Featured Image Source: SpaceX
SpaceX is preparing to offer Starlink satellite broadband internet in northern portions of the United States and southern Canada before this year ends. Starlink is part of the aerospace company's plan to additionally fund its space program by providing internet service to rural areas worldwide.
SpaceX's latest Starlink mission launched the thirteenth fleet of 60 internet-beaming satellites into low Earth orbit. On October 6, a Falcon 9 rocket lifted off from Launch Complex 39A at the Kennedy Space Center in Cape Canaveral, Florida. These satellites will raise into a higher operational orbit of approximately 550-kilometers in the weeks ahead. Starlink satellites are equipped with Krypton-powered ion thrusters to move in space. SpaceX engineers shared these latest launch of satellites feature the ability to move quicker into their final orbits.
To date, SpaceX has launched a total of 775 Starlink satellites, including early prototypes. According to astronomer Jonathan McDowell, who has been following the constellation's location closely, 47 Starlink satellites have been deorbited and reentered Earth's atmosphere. McDowell published a document on his website that states --"SpaceX is retiring the V0.9 constellation of 60 prototype satellites launched in May 2019. As of October 7, 39 of the 60 satellites have reentered," he wrote, "This is a new kind of reentry: it's not a normal impulsive deorbit and not a normal orbital decay, but something in-between. The Starlink satellites are, apparently, retired by continuously lowering their orbit with electric propulsion. Reentry occurs in a way similar to uncontrolled reentry - eventually the satellite is low enough and the ambient density is high enough that the vehicle heats, breaks up and is destroyed."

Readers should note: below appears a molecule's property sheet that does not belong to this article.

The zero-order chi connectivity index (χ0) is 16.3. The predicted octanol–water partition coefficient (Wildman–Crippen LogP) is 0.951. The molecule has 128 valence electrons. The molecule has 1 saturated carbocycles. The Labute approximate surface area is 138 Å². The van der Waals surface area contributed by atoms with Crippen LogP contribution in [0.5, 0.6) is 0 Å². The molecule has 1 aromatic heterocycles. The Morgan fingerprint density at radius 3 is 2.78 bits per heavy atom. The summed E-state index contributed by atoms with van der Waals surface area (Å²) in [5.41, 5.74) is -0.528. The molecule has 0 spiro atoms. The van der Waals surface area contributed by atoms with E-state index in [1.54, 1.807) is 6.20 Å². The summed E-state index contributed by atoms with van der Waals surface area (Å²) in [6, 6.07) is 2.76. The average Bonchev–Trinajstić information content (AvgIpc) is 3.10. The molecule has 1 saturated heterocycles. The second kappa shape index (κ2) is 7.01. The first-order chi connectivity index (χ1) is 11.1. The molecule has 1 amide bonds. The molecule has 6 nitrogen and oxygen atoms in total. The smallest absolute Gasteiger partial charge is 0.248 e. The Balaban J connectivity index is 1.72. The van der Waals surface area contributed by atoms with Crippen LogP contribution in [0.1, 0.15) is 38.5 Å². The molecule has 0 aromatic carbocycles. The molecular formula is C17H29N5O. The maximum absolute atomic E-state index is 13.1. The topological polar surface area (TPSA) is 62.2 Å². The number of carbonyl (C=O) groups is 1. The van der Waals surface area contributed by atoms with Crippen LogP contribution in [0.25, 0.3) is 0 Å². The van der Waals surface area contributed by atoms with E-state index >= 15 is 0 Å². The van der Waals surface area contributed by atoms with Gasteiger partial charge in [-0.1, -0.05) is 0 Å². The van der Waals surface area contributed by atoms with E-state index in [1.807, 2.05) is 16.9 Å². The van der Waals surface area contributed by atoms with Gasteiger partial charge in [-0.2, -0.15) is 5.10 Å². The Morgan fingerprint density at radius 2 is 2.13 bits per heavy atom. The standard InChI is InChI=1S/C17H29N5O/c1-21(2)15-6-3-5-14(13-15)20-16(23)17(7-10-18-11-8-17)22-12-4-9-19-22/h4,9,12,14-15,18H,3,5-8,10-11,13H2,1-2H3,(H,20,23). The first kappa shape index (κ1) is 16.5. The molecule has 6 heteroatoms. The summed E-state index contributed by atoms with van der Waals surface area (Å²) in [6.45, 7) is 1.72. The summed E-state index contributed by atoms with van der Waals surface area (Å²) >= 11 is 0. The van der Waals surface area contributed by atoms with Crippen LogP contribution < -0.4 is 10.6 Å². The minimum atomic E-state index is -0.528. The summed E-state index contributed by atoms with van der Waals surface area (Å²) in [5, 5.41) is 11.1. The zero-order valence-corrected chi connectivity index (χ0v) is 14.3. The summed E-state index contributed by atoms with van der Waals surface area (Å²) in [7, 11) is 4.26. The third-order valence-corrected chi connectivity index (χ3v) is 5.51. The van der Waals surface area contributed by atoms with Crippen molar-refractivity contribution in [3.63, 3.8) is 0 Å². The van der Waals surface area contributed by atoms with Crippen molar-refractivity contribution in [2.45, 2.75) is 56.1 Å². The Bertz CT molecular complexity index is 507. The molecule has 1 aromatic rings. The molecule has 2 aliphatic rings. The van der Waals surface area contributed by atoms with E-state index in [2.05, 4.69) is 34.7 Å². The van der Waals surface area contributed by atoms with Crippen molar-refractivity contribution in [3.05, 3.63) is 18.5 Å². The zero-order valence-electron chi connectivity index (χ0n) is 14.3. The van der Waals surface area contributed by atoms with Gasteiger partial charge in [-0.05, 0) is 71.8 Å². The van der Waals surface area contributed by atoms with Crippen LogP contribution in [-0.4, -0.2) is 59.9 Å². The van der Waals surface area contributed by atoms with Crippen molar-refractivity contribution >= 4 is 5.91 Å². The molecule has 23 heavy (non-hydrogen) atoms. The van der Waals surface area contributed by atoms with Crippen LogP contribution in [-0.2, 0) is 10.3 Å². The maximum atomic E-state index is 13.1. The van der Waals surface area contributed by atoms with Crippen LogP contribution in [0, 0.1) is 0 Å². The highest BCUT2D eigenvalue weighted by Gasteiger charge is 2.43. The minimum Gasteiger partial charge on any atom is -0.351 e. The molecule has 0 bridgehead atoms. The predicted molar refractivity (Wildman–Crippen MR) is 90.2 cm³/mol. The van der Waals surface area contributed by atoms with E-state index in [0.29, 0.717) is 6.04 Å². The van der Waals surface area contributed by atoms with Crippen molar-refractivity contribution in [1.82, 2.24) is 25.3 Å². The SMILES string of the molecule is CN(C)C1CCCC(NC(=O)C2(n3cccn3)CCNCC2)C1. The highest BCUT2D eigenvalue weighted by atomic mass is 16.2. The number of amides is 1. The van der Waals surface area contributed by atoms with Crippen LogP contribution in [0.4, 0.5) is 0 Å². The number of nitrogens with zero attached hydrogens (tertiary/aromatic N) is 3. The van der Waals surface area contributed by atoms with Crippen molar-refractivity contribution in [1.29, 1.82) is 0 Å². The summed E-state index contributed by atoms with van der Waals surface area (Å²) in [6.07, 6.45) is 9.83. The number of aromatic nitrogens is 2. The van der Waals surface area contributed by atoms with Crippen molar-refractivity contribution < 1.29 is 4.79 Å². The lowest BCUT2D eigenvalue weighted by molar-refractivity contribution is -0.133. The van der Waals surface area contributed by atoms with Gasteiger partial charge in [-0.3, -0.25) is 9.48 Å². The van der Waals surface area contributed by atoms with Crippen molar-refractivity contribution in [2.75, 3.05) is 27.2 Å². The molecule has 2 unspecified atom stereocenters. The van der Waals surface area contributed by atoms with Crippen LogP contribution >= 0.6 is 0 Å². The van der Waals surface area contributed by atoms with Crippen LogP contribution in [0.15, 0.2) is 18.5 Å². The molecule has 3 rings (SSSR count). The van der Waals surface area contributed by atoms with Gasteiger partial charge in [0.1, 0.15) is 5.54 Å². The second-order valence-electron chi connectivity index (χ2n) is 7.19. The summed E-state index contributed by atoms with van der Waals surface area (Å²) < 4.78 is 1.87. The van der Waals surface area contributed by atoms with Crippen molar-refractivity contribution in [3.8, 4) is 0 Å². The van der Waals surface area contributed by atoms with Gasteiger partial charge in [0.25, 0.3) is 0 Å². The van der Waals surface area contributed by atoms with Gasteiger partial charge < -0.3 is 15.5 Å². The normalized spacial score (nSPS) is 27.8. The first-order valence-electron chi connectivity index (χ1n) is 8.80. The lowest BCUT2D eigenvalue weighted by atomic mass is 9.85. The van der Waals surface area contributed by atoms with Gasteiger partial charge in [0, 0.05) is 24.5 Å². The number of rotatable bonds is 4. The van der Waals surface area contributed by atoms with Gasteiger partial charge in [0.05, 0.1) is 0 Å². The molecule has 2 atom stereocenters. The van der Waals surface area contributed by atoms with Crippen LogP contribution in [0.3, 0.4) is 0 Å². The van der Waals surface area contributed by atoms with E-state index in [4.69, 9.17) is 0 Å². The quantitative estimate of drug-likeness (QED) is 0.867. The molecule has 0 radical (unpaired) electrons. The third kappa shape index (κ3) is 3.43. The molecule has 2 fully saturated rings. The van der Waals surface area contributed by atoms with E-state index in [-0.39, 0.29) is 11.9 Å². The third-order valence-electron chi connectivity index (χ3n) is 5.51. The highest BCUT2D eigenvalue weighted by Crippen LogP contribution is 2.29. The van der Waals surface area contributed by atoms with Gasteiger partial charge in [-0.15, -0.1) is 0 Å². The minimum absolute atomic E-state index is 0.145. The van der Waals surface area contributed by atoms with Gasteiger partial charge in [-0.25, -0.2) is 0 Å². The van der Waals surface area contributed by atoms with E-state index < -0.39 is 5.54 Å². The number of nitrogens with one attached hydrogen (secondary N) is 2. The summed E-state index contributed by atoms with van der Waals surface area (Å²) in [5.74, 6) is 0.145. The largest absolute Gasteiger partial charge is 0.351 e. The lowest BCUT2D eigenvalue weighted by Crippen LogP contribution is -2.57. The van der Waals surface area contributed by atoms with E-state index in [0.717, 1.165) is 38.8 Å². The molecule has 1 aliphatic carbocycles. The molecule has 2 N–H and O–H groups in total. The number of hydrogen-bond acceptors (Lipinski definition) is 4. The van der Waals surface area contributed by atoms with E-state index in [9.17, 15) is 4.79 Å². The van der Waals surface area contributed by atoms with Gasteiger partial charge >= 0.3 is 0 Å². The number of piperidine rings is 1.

"The crucial point here is that the location of the breakup on the Earth is unpredictable and uncontrolled, in contrast to an impulsive deorbit where the rapid elliptical-orbit descent from a relatively high apogee means that reentry location is determined
relatively precisely by the orbital parameters," McDowell explains. "These Starlink retirements should perhaps be termed `propulsion-assisted orbital decay'- they are more like normal uncontrolled orbital decay but speeded up by the thrusters," he wrote in his Space Report No.784 that he shared via Twitter.
Jonathan's Space Report No. 784 published at https://t.co/6gKV8Gl53V with the past month's orbital activities.— Jonathan McDowell (@planet4589) October 7, 2020